Death row suicides more common than you’d think

CLEVELAND, Ohio — It seems hard to fathom, how locked away, under close watch, death row inmates can commit suicides.

Today convicted murderer Billy Slagle, who was scheduled to be executed in three days for killing a Cleveland woman in 1987, was found hanged in his cell this morning.

A spokeswoman for the Ohio Department of Rehabilitation and Correction said Slagle, 44, was found just after 5 a.m. and was pronounced dead about an hour later. The department is conducting a review of the apparent suicide and no further details are available, she said.

Across the country, at least three prisoners have killed themselves this year.

  • In April, San Quentin, Calif., death row inmate Justin Alan Helzer committed suicide by hanging himself in his cell, using a sheet attached to bars, according to CBS station KPIX. Helzer, 41, who was convicted of five murders in 2004, had tried to kill himself three years earlier by jabbing pens and pencils into his eye sockets. A prison official said Helzer had been watched intensively, but showed no signs that he was at risk of another suicide.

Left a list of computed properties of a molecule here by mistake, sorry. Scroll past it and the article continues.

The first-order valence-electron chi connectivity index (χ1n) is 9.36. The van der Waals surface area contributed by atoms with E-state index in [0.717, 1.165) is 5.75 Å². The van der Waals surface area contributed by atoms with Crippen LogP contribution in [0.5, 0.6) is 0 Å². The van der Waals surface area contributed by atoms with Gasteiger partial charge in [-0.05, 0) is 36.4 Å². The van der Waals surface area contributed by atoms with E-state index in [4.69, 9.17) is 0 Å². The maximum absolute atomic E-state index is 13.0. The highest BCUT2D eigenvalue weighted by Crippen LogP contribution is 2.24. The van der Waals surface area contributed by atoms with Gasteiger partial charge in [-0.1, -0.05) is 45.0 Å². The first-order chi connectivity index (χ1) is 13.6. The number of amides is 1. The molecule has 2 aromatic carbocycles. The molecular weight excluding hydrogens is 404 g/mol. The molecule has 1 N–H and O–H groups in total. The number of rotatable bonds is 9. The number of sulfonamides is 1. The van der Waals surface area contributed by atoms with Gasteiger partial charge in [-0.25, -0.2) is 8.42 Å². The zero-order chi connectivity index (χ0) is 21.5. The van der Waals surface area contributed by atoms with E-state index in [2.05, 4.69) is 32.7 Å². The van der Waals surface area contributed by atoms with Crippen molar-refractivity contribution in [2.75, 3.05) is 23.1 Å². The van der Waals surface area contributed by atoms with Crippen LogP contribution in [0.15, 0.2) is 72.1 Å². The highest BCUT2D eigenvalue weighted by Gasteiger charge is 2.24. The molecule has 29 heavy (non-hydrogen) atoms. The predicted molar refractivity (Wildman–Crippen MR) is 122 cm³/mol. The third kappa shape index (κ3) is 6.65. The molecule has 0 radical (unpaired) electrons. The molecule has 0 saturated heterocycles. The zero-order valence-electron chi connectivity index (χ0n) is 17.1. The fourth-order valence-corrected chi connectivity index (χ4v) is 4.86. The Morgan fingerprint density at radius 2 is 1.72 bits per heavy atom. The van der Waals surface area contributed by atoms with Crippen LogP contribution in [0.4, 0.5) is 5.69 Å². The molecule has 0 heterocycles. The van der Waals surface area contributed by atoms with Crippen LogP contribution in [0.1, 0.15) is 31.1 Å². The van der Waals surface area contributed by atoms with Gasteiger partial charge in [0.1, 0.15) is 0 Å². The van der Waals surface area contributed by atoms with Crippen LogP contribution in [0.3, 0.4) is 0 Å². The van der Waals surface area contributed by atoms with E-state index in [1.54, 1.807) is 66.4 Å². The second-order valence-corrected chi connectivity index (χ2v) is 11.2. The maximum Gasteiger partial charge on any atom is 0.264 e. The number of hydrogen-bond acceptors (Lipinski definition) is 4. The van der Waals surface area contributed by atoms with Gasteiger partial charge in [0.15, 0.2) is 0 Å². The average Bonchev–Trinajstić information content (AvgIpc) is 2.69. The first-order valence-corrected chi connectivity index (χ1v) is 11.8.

• In May, death row inmate Kenneth Justice killed himself at Lieber Correctional Institution in Ridgeville, SC, accordingo to The Post-Courier. Justus, 47, who received the death penalty for stabbing another inmate 11 times with a homemade shank, was discovered covered in blood, with a wound in the crease of his elbow and a razor blade in his hand.
Death row suicide isn’t unheard of in Ohio, either.
Three years ago, Lawrence Reynolds Jr. of Cuyahoga Falls overdosed on pills in an attempt to escape execution. Reynolds stockpiled about 30 pills, investigators said.
Reynolds, who strangled his neighbor in 1994, said he did not want to give the state the satisfaction of killing him. He was executed 10 days later.

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